Alongside the ECO scheme the coalition government’s flagship environmental scheme the Green Deal was launched on 28th January 2013 The Green Deal provided a novel financing mechanism, whereby the costs of retrofit measures would be levied on household electricity bills over a fixed period. The initiative was governed by a ’golden rule’; whereby the energy savings resulting from the measures must be equal to or greater than the capital costs of those measures, once interest had been factored in. As shown in, part of the novelty in the scheme arose from the fact that the loan would be attached to the home rather than the occupant, removing the issue of legacy payments once a property was sold.
Figure Marginal Abatement costs of retrofit measures & Green Deal
Green Deal Home Improvement Fund
However the Green Deal has been far from a success, by March 2015, 501,906 Green Deal assessments had been undertaken, although only 5964 ’Green Deal Plans’ had been implemented. To incentivise increased uptake the government launched the Green Deal Home Improvement Fund (GDHIF); a cashback mechanism allowing up to £1,250 towards the cost of installing a range of efficiency measures alongside a green deal package. Although these schemes quickly saw their funding used up, they did little to incentivise wider uptake of the Green Deal.
Such was the failure of the initiative that as of July 2015, the government has decided to stop funding the Green Deal Finance Company (GDFC).The GDFC was set up to lend money to Green Deal providers, therefore effectively killing off the scheme. shows the extremely poor take up of the Green deal finance mechanism in comparison to ECO, by August 2015.
Table Provisional number of individual households that have had measures installed through ECO, Cashback, using Green Deal finance or Green Deal Home Improvement Fund
|Installation Month1||ECO||Cashback||Green Deal Finance Plans||Green Deal Home Improvement Fund||Total number of individual households|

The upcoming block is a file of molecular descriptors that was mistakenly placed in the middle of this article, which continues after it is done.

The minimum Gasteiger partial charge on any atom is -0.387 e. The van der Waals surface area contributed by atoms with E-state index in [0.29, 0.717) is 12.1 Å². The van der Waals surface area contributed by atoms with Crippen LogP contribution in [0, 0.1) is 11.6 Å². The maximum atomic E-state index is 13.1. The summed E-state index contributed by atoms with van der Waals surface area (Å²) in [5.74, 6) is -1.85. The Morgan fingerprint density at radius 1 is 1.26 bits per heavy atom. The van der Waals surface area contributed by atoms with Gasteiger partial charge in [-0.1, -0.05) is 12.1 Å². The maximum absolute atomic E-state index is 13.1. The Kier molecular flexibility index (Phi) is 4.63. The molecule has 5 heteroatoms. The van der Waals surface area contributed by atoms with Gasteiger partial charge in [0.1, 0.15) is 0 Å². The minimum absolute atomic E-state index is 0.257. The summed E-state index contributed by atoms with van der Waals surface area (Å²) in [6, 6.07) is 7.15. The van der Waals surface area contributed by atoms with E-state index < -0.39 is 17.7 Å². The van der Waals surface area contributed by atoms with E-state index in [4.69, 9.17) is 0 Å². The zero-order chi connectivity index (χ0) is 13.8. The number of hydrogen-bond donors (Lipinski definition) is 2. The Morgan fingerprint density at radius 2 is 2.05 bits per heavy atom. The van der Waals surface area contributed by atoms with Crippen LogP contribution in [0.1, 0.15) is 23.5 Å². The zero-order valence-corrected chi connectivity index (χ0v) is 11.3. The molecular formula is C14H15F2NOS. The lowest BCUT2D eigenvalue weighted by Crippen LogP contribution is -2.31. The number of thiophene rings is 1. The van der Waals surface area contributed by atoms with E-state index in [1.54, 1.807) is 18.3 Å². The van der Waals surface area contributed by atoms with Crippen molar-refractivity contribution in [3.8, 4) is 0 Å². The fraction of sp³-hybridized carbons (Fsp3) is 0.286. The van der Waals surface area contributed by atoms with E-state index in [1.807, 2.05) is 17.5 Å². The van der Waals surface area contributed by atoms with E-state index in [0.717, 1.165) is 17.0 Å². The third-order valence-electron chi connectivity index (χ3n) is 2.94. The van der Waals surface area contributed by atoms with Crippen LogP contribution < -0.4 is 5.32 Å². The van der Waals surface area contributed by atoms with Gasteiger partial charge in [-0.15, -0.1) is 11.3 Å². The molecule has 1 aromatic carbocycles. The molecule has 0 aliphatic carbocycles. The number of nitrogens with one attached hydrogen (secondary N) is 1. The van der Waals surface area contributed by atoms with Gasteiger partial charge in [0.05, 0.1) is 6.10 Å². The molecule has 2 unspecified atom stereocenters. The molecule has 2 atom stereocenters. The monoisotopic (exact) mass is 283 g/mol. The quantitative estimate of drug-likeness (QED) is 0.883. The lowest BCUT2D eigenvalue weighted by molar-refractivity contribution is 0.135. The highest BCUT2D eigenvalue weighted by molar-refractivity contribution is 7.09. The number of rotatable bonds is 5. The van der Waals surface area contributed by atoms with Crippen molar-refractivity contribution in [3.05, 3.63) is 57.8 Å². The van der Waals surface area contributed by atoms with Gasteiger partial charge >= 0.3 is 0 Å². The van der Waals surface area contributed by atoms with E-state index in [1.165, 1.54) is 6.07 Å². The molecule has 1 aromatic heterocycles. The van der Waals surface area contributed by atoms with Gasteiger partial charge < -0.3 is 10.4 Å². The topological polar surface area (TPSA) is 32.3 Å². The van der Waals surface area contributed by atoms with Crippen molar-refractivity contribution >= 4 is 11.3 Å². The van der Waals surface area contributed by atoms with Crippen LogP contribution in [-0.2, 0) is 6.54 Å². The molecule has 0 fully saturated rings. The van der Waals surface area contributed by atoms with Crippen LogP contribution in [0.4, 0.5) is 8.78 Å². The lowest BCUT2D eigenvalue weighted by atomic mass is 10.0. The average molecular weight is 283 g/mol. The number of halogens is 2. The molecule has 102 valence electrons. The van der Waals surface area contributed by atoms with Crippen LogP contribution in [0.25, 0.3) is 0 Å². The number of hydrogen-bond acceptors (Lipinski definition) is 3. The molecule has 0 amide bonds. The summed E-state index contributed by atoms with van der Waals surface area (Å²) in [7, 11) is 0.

|Total to date||1,232,068||14,743||9,999||25,419||1,272,929|
Several studies have inferred some explanations as to why the scheme has been such as failure. anticipated issues surrounding consumer appeal for the scheme, given uncertain modest financial savings whilst at the same time delivering limited potential returns to investor, alongside significant technical risks associated with the well documented ‘performance gap’ associated with efficiency interventions. Indeed in an ex post user survey of the scheme, confirm that the high interest rates of 11% had a significant role in dissuading the respondents from applying for a Green Deal loan. However, although many respondents supported the principle of a loan levied on energy bills, 37% of respondents in the survey had not heard of the Green Deal and the majority had a very limited understanding of the scheme.
It can therefore be argued that the UK government’s recent supplier obligation and market based initiatives, have had limited success in delivering a comprehensive programme of low energy retrofit, across the UK housing stock. It can be seen that the majority of installations delivered through current policy initiatives have incentivised piecemeal interventions, targeting the lowest cost measures in order to meet nationally amortised energy reduction and CO2 targets.
Potential for Reduction in Energy and CO2 Emissions
The issues surrounding the barriers facing energy efficiency interventions will be explored in more detail in Section of this report. Notwithstanding these barriers, there is significant potential for reduction in energy and CO2 emissions through a whole house or ’deep retrofit’ approach across the UK housing stock. Indeed as much as 50% reductions in delivered energy can be achieved by improved building fabric performance and increased efficiency of gas heating as demonstrated by With the inclusion of relatively modest amounts of on-site renewable microgeneration over 80% reductions in onsite CO2 can be achieved.